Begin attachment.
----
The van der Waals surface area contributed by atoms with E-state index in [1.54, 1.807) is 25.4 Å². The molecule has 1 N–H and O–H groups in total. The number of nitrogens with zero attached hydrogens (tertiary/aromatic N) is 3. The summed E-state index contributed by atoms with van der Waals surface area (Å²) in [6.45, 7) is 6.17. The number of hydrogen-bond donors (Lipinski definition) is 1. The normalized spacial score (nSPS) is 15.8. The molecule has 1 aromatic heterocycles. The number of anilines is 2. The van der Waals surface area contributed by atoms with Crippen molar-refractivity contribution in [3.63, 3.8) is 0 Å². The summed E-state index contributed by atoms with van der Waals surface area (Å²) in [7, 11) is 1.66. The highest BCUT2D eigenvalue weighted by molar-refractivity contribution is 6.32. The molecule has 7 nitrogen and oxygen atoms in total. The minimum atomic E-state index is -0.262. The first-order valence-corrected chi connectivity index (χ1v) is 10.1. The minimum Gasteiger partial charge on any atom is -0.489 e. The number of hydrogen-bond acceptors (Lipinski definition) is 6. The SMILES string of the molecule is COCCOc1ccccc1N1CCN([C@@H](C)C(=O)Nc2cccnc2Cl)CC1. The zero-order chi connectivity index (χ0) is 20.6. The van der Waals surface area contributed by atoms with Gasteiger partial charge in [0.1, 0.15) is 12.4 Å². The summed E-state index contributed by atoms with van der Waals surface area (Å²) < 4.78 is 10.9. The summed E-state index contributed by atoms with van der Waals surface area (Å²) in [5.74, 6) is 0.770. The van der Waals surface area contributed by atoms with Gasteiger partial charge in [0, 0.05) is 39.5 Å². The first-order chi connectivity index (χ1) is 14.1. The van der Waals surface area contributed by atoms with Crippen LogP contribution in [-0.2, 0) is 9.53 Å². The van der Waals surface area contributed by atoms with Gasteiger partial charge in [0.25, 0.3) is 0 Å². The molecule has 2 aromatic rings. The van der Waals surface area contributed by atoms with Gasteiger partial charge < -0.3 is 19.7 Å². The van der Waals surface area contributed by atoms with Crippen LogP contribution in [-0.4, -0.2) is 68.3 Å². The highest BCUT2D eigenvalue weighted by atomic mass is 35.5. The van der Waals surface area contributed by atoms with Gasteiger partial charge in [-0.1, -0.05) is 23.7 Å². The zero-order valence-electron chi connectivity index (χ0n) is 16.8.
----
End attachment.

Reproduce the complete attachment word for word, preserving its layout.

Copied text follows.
The van der Waals surface area contributed by atoms with E-state index in [1.54, 1.807) is 25.4 Å². The molecule has 1 N–H and O–H groups in total. The number of nitrogens with zero attached hydrogens (tertiary/aromatic N) is 3. The summed E-state index contributed by atoms with van der Waals surface area (Å²) in [6.45, 7) is 6.17. The number of hydrogen-bond donors (Lipinski definition) is 1. The normalized spacial score (nSPS) is 15.8. The molecule has 1 aromatic heterocycles. The number of anilines is 2. The van der Waals surface area contributed by atoms with Crippen molar-refractivity contribution in [3.63, 3.8) is 0 Å². The summed E-state index contributed by atoms with van der Waals surface area (Å²) in [7, 11) is 1.66. The highest BCUT2D eigenvalue weighted by molar-refractivity contribution is 6.32. The molecule has 7 nitrogen and oxygen atoms in total. The minimum atomic E-state index is -0.262. The first-order valence-corrected chi connectivity index (χ1v) is 10.1. The minimum Gasteiger partial charge on any atom is -0.489 e. The number of hydrogen-bond acceptors (Lipinski definition) is 6. The SMILES string of the molecule is COCCOc1ccccc1N1CCN([C@@H](C)C(=O)Nc2cccnc2Cl)CC1. The zero-order chi connectivity index (χ0) is 20.6. The van der Waals surface area contributed by atoms with Gasteiger partial charge in [0.1, 0.15) is 12.4 Å². The summed E-state index contributed by atoms with van der Waals surface area (Å²) < 4.78 is 10.9. The summed E-state index contributed by atoms with van der Waals surface area (Å²) in [5.74, 6) is 0.770. The van der Waals surface area contributed by atoms with Gasteiger partial charge in [0, 0.05) is 39.5 Å². The first-order chi connectivity index (χ1) is 14.1. The van der Waals surface area contributed by atoms with Crippen LogP contribution in [-0.2, 0) is 9.53 Å². The van der Waals surface area contributed by atoms with Gasteiger partial charge in [0.25, 0.3) is 0 Å². The molecule has 2 aromatic rings. The van der Waals surface area contributed by atoms with Gasteiger partial charge < -0.3 is 19.7 Å². The van der Waals surface area contributed by atoms with Crippen LogP contribution in [-0.4, -0.2) is 68.3 Å². The highest BCUT2D eigenvalue weighted by atomic mass is 35.5. The van der Waals surface area contributed by atoms with Gasteiger partial charge in [-0.1, -0.05) is 23.7 Å². The zero-order valence-electron chi connectivity index (χ0n) is 16.8.